Hit the North Hobo Photo

In a new ex­hi­bi­tion, arts or­gan­i­sa­tion presents a se­lec­tion of fas­ci­nat­ing north­ern-based pho­tog­ra­phers, as Oliver Atwell dis­cov­ers

Amateur Photographer - - 7 Days -

You could of­ten be for­given for buy­ing into the idea that art and cul­ture is a purely Lon­don-based af­fair. It’s been a bone of con­tention for many years from artists and or­gan­i­sa­tions across the coun­try, who feel like they are hit­ting their heads against a brick wall as they at­tempt to pen­e­trate the Lon­don-cen­tric cov­er­age af­forded to mu­sic, art and lit­er­a­ture. With that in mind, it’s al­ways a plea­sure to en­counter an or­gan­i­sa­tion that is com­mit­ted to ex­pos­ing artists that ex­ist out­side the cap­i­tal’s sphere and is ded­i­cated to pro­mot­ing the ex­haus­tive wealth of tal­ent that ex­ists fur­ther north. Hobo Photo is one such or­gan­i­sa­tion, and the ex­hi­bi­tion ‘Hit the North’ brings to­gether eight pho­tog­ra­phers, all of who are based in or around Manch­ester.

Of course, Manch­ester has an in­cred­i­bly rich his­tory of tal­ent in the arts, so it’s not sur­pris­ing to see that the pho­tog­ra­phers rep­re­sented in ‘Hit the North’ are fo­cused on pro­duc­ing im­ages that are chal­leng­ing and vi­tal. Hobo Photo’s aim is to not only pro­mote new work, but to also high­light older work that in some cases may have fallen a lit­tle un­der the radar. On dis­play you’ll find a va­ri­ety of gen­res, in­clud­ing por­traits, land­scapes, still life and doc­u­men­tary. Each project – each im­age, in fact – has some­thing vi­tal to say about not just its im­me­di­ate sub­ject, but also the con­text sur­round­ing it.

One of the im­me­di­ately strik­ing projects comes courtesy of Daniel Mead­ows; this project was for­mu­lated in 1972 when he was still a stu­dent at Manch­ester Polytech­nic. Just down the road from the col­lege – Moss Side’s Graeme Street, to be ex­act – Mead­ows found a dis­used bar­ber’s shop and hit upon the idea of us­ing it as a pho­tog­ra­phy stu­dio. Once he’d set up a func­tional and min­i­mal in­te­rior, he be­gan invit­ing passers- by and friends to have their por­traits taken for free. Mead­ows then put up the im­ages in the shop win­dow and gave each sit­ter a free print. Un­for­tu­nately, he soon ran out of money, so was forced to shut shop. Feel­ing dis­heart­ened, he did what any of us would do in the same sit­u­a­tion – he laid the im­ages out on boards and nailed them to a tree in a park. He ob­vi­ously did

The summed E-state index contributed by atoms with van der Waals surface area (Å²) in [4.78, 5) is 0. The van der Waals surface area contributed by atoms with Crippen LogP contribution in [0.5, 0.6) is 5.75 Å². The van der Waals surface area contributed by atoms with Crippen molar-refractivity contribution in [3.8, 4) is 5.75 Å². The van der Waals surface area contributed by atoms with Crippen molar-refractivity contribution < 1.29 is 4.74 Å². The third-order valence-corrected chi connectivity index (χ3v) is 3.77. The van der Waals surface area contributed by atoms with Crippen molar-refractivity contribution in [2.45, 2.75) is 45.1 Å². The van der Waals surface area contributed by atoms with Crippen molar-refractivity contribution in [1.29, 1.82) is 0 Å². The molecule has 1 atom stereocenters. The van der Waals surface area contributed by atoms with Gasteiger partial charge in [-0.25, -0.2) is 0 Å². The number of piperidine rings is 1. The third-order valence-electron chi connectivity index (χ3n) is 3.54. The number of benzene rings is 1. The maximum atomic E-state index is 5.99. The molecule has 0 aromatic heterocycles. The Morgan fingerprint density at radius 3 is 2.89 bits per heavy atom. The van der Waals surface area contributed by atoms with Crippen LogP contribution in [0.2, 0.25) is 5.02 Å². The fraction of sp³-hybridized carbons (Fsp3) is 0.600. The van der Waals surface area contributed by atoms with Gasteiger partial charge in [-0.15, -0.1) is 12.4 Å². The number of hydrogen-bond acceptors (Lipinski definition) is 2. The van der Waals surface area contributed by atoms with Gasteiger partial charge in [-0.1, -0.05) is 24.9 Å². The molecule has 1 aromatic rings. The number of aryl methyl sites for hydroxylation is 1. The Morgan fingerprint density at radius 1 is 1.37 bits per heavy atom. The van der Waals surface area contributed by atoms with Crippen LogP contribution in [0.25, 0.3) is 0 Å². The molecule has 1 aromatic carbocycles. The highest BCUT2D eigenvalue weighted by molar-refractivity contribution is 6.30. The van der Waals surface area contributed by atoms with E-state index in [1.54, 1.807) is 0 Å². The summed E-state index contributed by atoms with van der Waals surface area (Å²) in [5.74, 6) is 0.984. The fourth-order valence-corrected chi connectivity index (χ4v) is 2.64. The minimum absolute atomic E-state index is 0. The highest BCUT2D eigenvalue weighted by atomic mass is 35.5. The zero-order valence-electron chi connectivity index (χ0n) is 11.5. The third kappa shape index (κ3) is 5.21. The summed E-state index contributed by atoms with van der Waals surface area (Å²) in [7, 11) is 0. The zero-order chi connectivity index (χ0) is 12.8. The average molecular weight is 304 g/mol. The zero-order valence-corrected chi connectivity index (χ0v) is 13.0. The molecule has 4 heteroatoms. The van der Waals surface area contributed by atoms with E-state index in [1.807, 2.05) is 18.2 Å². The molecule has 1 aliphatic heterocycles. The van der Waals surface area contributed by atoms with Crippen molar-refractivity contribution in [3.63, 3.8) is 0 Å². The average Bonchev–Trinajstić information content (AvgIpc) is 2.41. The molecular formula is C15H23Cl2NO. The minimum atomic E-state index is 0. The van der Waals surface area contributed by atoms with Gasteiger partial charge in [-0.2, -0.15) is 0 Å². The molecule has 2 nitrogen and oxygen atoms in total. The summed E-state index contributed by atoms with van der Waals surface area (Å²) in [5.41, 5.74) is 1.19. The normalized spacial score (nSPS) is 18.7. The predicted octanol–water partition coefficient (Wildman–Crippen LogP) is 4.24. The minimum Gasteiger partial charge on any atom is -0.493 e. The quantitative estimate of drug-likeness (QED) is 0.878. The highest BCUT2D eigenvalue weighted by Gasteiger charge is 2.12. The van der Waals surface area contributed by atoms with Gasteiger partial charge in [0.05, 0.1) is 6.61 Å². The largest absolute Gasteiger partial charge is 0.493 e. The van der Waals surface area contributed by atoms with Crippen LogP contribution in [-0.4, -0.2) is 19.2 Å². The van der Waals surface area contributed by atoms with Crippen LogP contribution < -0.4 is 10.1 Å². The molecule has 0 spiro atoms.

‘Mead­ows laid the im­ages out on boards and nailed them to a tree in a park’

the right thing be­cause, in the fol­low­ing years, his work found its way into sev­eral ma­jor col­lec­tions and ex­hi­bi­tions and he is now seen as an im­por­tant fig­ure in the post- war pho­tog­ra­phy scene.

An­other por­trait project that is fas­ci­nat­ing to study is Chris Har­ri­son’s

Un­der the Hood, made in 1994, which con­sists of a se­ries of por­traits of young men from the Sal­ford area. In other cir­cum­stances, through the eyes of an­other pho­tog­ra­pher per­haps, th­ese men could eas­ily have been made to look fierce and con­fronta­tional. Ba­si­cally, any­one else would have made them look as work­ing class as pos­si­ble. How­ever, Chris takes the set and light­ing mo­tifs of Re­nais­sance por­trai­ture and el­e­vates his sub­jects, im­bu­ing them with bor­der­line vul­ner­a­bil­ity and dig­nity.

Also rep­re­sented in this ex­hi­bi­tion is Phoebe Kiely, a more re­cent pho­tog­ra­pher who has al­ready seen her work dis­played at the Tate Mod­ern and Open Eye Gallery in Liver­pool. Kiely’s haunt­ing and strange im­ages of ev­ery­day ephemeral scenes are all shot on film and printed in a dark­room. This ana­logue process does much to en­hance Kiely’s beau­ti­fully odd slant on the world. Each frame re­quires real at­ten­tion. You won’t al­ways know what you’re see­ing, but you’ll want to keep look­ing.

Un­for­tu­nately, there isn’t enough space here to do jus­tice to all the par­tic­i­pat­ing pho­tog­ra­phers. Suf­fice to say, everyone’s work is more than wor­thy of in­clu­sion, whether it’s Liza Dracup’s Dutch-in­spired taxi­der­mied still-lifes, Matthew Mur­ray’s un­usual and other-worldly land­scapes or Tessa Bun­ney’s del­i­cate flo­ral im­ages that ex­plore the do­mes­tic flower grow­ers of north­ern Eng­land.

Al­lium Cristophii, 2017, from the se­ries Farmer Florist by Tessa Bun­ney

The Three Lads, Sal­ford, 1994, from Chris Har­ri­son’s se­ries Un­der the Hood

Chew Piece Plan­ta­tion, Sad­dle­worth Moor, 2016 by Matthew Mur­ray

Daniel Mead­ows’s Group Por­trait, 1972

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